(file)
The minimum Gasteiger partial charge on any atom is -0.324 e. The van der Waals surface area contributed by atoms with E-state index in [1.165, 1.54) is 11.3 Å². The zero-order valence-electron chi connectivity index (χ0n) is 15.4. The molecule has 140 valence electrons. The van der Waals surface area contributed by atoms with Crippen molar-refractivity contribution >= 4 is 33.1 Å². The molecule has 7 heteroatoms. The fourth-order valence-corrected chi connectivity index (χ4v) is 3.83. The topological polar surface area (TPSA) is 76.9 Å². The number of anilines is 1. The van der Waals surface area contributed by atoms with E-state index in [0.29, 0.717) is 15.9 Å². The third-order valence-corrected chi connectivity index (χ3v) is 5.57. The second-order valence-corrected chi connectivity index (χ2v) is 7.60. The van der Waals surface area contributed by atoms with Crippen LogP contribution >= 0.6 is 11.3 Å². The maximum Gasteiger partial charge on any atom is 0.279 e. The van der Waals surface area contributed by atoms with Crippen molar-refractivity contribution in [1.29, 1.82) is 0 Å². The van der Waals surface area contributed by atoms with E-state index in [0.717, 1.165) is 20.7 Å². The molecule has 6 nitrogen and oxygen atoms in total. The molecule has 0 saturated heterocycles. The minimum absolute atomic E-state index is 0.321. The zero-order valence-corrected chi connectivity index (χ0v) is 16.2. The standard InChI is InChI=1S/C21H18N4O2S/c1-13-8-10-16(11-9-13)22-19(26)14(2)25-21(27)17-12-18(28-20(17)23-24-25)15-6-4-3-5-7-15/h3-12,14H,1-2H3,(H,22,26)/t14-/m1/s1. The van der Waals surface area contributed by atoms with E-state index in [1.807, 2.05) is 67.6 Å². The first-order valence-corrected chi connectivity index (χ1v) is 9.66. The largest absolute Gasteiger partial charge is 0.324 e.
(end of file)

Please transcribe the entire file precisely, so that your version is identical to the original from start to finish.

The minimum Gasteiger partial charge on any atom is -0.324 e. The van der Waals surface area contributed by atoms with E-state index in [1.165, 1.54) is 11.3 Å². The zero-order valence-electron chi connectivity index (χ0n) is 15.4. The molecule has 140 valence electrons. The van der Waals surface area contributed by atoms with Crippen molar-refractivity contribution >= 4 is 33.1 Å². The molecule has 7 heteroatoms. The fourth-order valence-corrected chi connectivity index (χ4v) is 3.83. The topological polar surface area (TPSA) is 76.9 Å². The number of anilines is 1. The van der Waals surface area contributed by atoms with E-state index in [0.29, 0.717) is 15.9 Å². The third-order valence-corrected chi connectivity index (χ3v) is 5.57. The second-order valence-corrected chi connectivity index (χ2v) is 7.60. The van der Waals surface area contributed by atoms with Crippen LogP contribution >= 0.6 is 11.3 Å². The maximum Gasteiger partial charge on any atom is 0.279 e. The van der Waals surface area contributed by atoms with Crippen molar-refractivity contribution in [1.29, 1.82) is 0 Å². The van der Waals surface area contributed by atoms with E-state index in [0.717, 1.165) is 20.7 Å². The molecule has 6 nitrogen and oxygen atoms in total. The molecule has 0 saturated heterocycles. The minimum absolute atomic E-state index is 0.321. The zero-order valence-corrected chi connectivity index (χ0v) is 16.2. The standard InChI is InChI=1S/C21H18N4O2S/c1-13-8-10-16(11-9-13)22-19(26)14(2)25-21(27)17-12-18(28-20(17)23-24-25)15-6-4-3-5-7-15/h3-12,14H,1-2H3,(H,22,26)/t14-/m1/s1. The van der Waals surface area contributed by atoms with E-state index in [1.807, 2.05) is 67.6 Å². The first-order valence-corrected chi connectivity index (χ1v) is 9.66. The largest absolute Gasteiger partial charge is 0.324 e.